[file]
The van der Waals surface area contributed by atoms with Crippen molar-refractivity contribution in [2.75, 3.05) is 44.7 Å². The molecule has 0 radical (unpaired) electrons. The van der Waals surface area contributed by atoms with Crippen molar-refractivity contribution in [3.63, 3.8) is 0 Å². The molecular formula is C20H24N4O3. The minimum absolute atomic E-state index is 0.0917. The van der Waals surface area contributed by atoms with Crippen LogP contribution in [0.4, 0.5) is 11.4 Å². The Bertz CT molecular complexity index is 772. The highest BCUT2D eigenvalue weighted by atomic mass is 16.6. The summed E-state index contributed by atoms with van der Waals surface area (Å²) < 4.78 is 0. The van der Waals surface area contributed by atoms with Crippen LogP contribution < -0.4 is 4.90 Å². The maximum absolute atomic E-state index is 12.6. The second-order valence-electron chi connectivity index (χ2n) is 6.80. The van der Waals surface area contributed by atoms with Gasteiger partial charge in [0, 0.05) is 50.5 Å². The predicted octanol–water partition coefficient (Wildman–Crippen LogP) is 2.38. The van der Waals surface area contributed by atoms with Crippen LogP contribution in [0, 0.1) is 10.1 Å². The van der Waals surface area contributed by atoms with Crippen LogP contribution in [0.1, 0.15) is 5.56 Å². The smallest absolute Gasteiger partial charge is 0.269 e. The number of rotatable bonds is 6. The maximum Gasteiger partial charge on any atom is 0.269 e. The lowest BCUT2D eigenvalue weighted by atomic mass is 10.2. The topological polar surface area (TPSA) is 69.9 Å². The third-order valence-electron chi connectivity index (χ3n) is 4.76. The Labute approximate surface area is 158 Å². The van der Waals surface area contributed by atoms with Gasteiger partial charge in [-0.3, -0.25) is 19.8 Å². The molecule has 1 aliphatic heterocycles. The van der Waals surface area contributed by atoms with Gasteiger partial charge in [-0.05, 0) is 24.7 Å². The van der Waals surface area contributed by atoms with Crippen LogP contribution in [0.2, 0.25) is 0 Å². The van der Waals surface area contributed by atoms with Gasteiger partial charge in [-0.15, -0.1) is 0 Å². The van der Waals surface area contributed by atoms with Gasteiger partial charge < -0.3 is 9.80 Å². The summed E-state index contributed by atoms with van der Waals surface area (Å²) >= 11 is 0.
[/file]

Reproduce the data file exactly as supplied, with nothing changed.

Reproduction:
The van der Waals surface area contributed by atoms with Crippen molar-refractivity contribution in [2.75, 3.05) is 44.7 Å². The molecule has 0 radical (unpaired) electrons. The van der Waals surface area contributed by atoms with Crippen molar-refractivity contribution in [3.63, 3.8) is 0 Å². The molecular formula is C20H24N4O3. The minimum absolute atomic E-state index is 0.0917. The van der Waals surface area contributed by atoms with Crippen LogP contribution in [0.4, 0.5) is 11.4 Å². The Bertz CT molecular complexity index is 772. The highest BCUT2D eigenvalue weighted by atomic mass is 16.6. The summed E-state index contributed by atoms with van der Waals surface area (Å²) < 4.78 is 0. The van der Waals surface area contributed by atoms with Crippen LogP contribution < -0.4 is 4.90 Å². The maximum absolute atomic E-state index is 12.6. The second-order valence-electron chi connectivity index (χ2n) is 6.80. The van der Waals surface area contributed by atoms with Gasteiger partial charge in [0, 0.05) is 50.5 Å². The predicted octanol–water partition coefficient (Wildman–Crippen LogP) is 2.38. The van der Waals surface area contributed by atoms with Crippen LogP contribution in [0, 0.1) is 10.1 Å². The van der Waals surface area contributed by atoms with Crippen LogP contribution in [0.1, 0.15) is 5.56 Å². The smallest absolute Gasteiger partial charge is 0.269 e. The number of rotatable bonds is 6. The maximum Gasteiger partial charge on any atom is 0.269 e. The lowest BCUT2D eigenvalue weighted by atomic mass is 10.2. The topological polar surface area (TPSA) is 69.9 Å². The third-order valence-electron chi connectivity index (χ3n) is 4.76. The Labute approximate surface area is 158 Å². The van der Waals surface area contributed by atoms with Gasteiger partial charge in [-0.3, -0.25) is 19.8 Å². The molecule has 1 aliphatic heterocycles. The van der Waals surface area contributed by atoms with Gasteiger partial charge in [-0.05, 0) is 24.7 Å². The van der Waals surface area contributed by atoms with Crippen LogP contribution in [0.2, 0.25) is 0 Å². The van der Waals surface area contributed by atoms with Gasteiger partial charge in [-0.15, -0.1) is 0 Å². The van der Waals surface area contributed by atoms with Gasteiger partial charge < -0.3 is 9.80 Å². The summed E-state index contributed by atoms with van der Waals surface area (Å²) >= 11 is 0.